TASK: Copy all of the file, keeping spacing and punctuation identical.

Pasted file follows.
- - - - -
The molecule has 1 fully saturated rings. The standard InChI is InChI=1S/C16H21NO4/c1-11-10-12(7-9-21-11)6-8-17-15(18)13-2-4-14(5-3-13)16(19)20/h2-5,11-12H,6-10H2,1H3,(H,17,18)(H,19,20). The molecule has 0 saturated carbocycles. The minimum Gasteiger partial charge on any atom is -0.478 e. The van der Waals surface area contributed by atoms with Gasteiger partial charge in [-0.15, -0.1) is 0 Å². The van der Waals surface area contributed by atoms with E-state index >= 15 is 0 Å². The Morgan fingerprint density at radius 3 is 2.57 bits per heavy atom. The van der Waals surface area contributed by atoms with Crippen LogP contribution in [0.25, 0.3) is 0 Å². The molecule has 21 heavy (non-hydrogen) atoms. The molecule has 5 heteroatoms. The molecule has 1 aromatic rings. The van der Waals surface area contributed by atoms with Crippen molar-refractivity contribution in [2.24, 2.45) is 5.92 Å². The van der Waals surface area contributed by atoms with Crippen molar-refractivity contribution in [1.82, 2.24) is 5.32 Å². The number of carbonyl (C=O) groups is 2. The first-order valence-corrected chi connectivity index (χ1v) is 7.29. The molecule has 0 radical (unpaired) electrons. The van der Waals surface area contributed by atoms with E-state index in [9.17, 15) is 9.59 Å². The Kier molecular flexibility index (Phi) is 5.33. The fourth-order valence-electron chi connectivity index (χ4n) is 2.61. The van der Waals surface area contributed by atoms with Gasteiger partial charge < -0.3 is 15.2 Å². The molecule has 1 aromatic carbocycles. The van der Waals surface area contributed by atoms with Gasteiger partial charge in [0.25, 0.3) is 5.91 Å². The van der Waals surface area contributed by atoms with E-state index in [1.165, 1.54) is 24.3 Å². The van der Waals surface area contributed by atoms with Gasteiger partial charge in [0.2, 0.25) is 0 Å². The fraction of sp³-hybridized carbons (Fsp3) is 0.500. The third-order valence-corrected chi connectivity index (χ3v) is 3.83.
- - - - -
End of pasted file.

The molecule has 1 fully saturated rings. The standard InChI is InChI=1S/C16H21NO4/c1-11-10-12(7-9-21-11)6-8-17-15(18)13-2-4-14(5-3-13)16(19)20/h2-5,11-12H,6-10H2,1H3,(H,17,18)(H,19,20). The molecule has 0 saturated carbocycles. The minimum Gasteiger partial charge on any atom is -0.478 e. The van der Waals surface area contributed by atoms with Gasteiger partial charge in [-0.15, -0.1) is 0 Å². The van der Waals surface area contributed by atoms with E-state index >= 15 is 0 Å². The Morgan fingerprint density at radius 3 is 2.57 bits per heavy atom. The van der Waals surface area contributed by atoms with Crippen LogP contribution in [0.25, 0.3) is 0 Å². The molecule has 21 heavy (non-hydrogen) atoms. The molecule has 5 heteroatoms. The molecule has 1 aromatic rings. The van der Waals surface area contributed by atoms with Crippen molar-refractivity contribution in [2.24, 2.45) is 5.92 Å². The van der Waals surface area contributed by atoms with Crippen molar-refractivity contribution in [1.82, 2.24) is 5.32 Å². The number of carbonyl (C=O) groups is 2. The first-order valence-corrected chi connectivity index (χ1v) is 7.29. The molecule has 0 radical (unpaired) electrons. The van der Waals surface area contributed by atoms with E-state index in [9.17, 15) is 9.59 Å². The Kier molecular flexibility index (Phi) is 5.33. The fourth-order valence-electron chi connectivity index (χ4n) is 2.61. The van der Waals surface area contributed by atoms with Gasteiger partial charge < -0.3 is 15.2 Å². The molecule has 1 aromatic carbocycles. The van der Waals surface area contributed by atoms with Gasteiger partial charge in [0.25, 0.3) is 5.91 Å². The van der Waals surface area contributed by atoms with E-state index in [1.165, 1.54) is 24.3 Å². The van der Waals surface area contributed by atoms with Gasteiger partial charge in [0.2, 0.25) is 0 Å². The fraction of sp³-hybridized carbons (Fsp3) is 0.500. The third-order valence-corrected chi connectivity index (χ3v) is 3.83.